By Jess Hall Jr.
Sermon preparation is to the preacher what meal preparation is to the homemaker — no sooner is one prepared and served than it is all to do over again. How old it gets. How can I prepare something fresh? Something that they will like? Something that will provide a balanced diet? How can essential but distasteful dietary elements be palatably prepared but still retain essential vitamins and minerals? Fortunately for the homemaker, there are recipe books and meal planning aids that enable her to keep attractive and nutritious meals on the table and still keep the house clean and run the family taxi. But what does the preacher do? A sermon outline book provides skeletal information and organization for themes selected by someone else for other people and other occasions. Commentaries provide more than skeletal information, but it is neither organized for a sermon nor adapted to a specific audience. How can the preacher prepare two sermons week after week, month after month, year after year, and maintain his congregation's appetite and spiritual health?
While there are many aspects of sermon preparation that vary from preacher to preacher and even from sermon to sermon, there is one immutable rule — a price must be paid; the preacher must be dedicated to the task. It must be his first priority. The sculpting of the sermon is the work of an artist. All preachers can dream of great sermons; it requires love's labor to make that dream come true. The preacher must constantly keep the sermon seed in his mind, water it, weed it, nourish it, sweat over it until the wording is precise and persuasive, and then get it in his mind (harvest it) for preaching. There are no shortcuts. There are no substitutes. The price must be paid. The only question is whether the preacher will pay it in preparation or the congregation will pay it in listening.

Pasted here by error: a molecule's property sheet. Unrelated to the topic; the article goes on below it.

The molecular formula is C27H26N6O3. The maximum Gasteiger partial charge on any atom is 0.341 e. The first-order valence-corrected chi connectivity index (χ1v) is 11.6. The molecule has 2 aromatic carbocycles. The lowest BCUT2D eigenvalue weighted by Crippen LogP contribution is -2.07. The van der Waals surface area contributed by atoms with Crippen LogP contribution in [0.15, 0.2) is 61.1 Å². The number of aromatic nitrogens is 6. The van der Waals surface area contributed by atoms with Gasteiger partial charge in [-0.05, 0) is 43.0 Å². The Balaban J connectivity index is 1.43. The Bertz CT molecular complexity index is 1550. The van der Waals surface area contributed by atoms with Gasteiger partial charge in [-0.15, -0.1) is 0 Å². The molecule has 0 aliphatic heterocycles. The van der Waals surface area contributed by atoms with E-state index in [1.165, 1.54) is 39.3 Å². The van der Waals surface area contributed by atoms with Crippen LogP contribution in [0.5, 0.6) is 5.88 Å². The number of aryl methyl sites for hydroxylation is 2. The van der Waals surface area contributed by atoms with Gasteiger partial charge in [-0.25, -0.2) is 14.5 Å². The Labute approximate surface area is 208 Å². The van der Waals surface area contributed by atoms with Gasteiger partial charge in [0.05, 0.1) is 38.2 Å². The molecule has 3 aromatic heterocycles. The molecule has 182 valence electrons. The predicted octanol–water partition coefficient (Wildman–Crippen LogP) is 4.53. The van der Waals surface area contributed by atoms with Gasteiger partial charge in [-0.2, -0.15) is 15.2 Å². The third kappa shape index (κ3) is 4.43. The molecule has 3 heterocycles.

Sermon preparation is the preacher's first priority. He has no higher duty. It is the air he breathes, the food upon his table, the lifeblood in his veins. Great preaching is the result of great study. Success in preaching is no different than success in any area — 10 percent inspiration and 90 percent perspiration. Great football coaches may owe some success to the inspiration of game day, but if there is no game plan, no discipline, or no execution of the game plan, then there is only a group of inspired losers. As many a fired coach will testify, adrenaline provides inspiration, not illumination.
If a preacher preaches to 300 people on a given Sunday morning for 30 minutes, he occupies 150 person hours of time. That is a little over 6, 24 hour days or almost 19 eight-hour workdays. What right does any preacher have to step into the pulpit and consume such time without adequate preparation? An unprepared preacher steals time. It is no wonder that Paul exhorted the young preacher Timothy that he must "give diligence" ("study," KJV) to be a workman who did not need to be ashamed.
Certainly preachers will more easily find preparation time in some weeks than in others. Some weeks the sermon will almost leap into the mind without the intermediation of long hours of study. Such serendipity will be more than balanced by the occasions when the river of originality turns into a desert. Carroll Ellis, who was chairman of the speech department at David Lipscomb University and an outstanding preacher, once said that the preacher ought to be permitted to get in the pulpit on occasion and say, "Brethren, this morning I have nothing to say." Probably every preacher has sometimes felt that way. If he has not adequately prepared, he says the same thing in different words. It just takes him longer.
Published July 1996